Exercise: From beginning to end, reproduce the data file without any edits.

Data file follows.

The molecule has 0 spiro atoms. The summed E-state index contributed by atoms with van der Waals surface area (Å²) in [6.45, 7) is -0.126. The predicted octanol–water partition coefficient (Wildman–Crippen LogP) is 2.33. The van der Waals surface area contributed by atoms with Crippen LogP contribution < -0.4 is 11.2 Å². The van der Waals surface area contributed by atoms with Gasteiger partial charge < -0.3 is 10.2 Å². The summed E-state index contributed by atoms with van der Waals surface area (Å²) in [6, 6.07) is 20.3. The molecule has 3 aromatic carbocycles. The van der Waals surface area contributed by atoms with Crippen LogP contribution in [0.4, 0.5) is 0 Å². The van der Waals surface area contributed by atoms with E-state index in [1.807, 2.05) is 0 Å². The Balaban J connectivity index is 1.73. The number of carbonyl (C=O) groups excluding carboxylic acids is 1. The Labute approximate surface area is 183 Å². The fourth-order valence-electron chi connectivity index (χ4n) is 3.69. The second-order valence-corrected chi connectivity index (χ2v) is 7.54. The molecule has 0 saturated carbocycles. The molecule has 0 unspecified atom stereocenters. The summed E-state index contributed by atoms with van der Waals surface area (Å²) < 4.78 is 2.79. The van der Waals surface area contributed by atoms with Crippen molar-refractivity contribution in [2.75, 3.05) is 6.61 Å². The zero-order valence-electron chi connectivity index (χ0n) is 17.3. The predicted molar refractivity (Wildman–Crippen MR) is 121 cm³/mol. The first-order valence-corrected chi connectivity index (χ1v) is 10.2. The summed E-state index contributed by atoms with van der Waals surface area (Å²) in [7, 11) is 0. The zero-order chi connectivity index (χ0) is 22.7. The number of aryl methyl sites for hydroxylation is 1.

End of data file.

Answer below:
The molecule has 0 spiro atoms. The summed E-state index contributed by atoms with van der Waals surface area (Å²) in [6.45, 7) is -0.126. The predicted octanol–water partition coefficient (Wildman–Crippen LogP) is 2.33. The van der Waals surface area contributed by atoms with Crippen LogP contribution < -0.4 is 11.2 Å². The van der Waals surface area contributed by atoms with Gasteiger partial charge < -0.3 is 10.2 Å². The summed E-state index contributed by atoms with van der Waals surface area (Å²) in [6, 6.07) is 20.3. The molecule has 3 aromatic carbocycles. The van der Waals surface area contributed by atoms with Crippen LogP contribution in [0.4, 0.5) is 0 Å². The van der Waals surface area contributed by atoms with E-state index in [1.807, 2.05) is 0 Å². The Balaban J connectivity index is 1.73. The number of carbonyl (C=O) groups excluding carboxylic acids is 1. The Labute approximate surface area is 183 Å². The fourth-order valence-electron chi connectivity index (χ4n) is 3.69. The second-order valence-corrected chi connectivity index (χ2v) is 7.54. The molecule has 0 saturated carbocycles. The molecule has 0 unspecified atom stereocenters. The summed E-state index contributed by atoms with van der Waals surface area (Å²) < 4.78 is 2.79. The van der Waals surface area contributed by atoms with Crippen molar-refractivity contribution in [2.75, 3.05) is 6.61 Å². The zero-order valence-electron chi connectivity index (χ0n) is 17.3. The predicted molar refractivity (Wildman–Crippen MR) is 121 cm³/mol. The first-order valence-corrected chi connectivity index (χ1v) is 10.2. The summed E-state index contributed by atoms with van der Waals surface area (Å²) in [7, 11) is 0. The zero-order chi connectivity index (χ0) is 22.7. The number of aryl methyl sites for hydroxylation is 1.